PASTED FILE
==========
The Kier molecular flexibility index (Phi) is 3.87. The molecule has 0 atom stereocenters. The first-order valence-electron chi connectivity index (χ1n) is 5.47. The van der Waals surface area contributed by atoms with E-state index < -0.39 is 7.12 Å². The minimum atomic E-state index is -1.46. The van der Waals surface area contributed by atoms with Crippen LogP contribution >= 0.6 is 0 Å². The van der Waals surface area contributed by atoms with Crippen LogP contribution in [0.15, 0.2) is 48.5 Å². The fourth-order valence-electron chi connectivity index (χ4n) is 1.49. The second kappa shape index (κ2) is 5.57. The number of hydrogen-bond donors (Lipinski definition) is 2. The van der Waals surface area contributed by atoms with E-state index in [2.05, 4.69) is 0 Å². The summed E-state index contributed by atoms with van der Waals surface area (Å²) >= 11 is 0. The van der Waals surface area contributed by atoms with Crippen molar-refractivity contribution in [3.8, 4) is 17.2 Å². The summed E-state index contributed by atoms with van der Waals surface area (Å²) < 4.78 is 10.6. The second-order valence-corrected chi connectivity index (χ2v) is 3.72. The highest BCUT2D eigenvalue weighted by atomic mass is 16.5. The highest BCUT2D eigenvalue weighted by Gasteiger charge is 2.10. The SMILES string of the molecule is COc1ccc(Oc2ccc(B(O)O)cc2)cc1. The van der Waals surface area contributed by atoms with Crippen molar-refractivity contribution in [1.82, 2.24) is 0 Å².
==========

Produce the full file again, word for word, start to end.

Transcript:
The Kier molecular flexibility index (Phi) is 3.87. The molecule has 0 atom stereocenters. The first-order valence-electron chi connectivity index (χ1n) is 5.47. The van der Waals surface area contributed by atoms with E-state index < -0.39 is 7.12 Å². The minimum atomic E-state index is -1.46. The van der Waals surface area contributed by atoms with Crippen LogP contribution >= 0.6 is 0 Å². The van der Waals surface area contributed by atoms with Crippen LogP contribution in [0.15, 0.2) is 48.5 Å². The fourth-order valence-electron chi connectivity index (χ4n) is 1.49. The second kappa shape index (κ2) is 5.57. The number of hydrogen-bond donors (Lipinski definition) is 2. The van der Waals surface area contributed by atoms with E-state index in [2.05, 4.69) is 0 Å². The summed E-state index contributed by atoms with van der Waals surface area (Å²) >= 11 is 0. The van der Waals surface area contributed by atoms with Crippen molar-refractivity contribution in [3.8, 4) is 17.2 Å². The summed E-state index contributed by atoms with van der Waals surface area (Å²) < 4.78 is 10.6. The second-order valence-corrected chi connectivity index (χ2v) is 3.72. The highest BCUT2D eigenvalue weighted by atomic mass is 16.5. The highest BCUT2D eigenvalue weighted by Gasteiger charge is 2.10. The SMILES string of the molecule is COc1ccc(Oc2ccc(B(O)O)cc2)cc1. The van der Waals surface area contributed by atoms with Crippen molar-refractivity contribution in [1.82, 2.24) is 0 Å².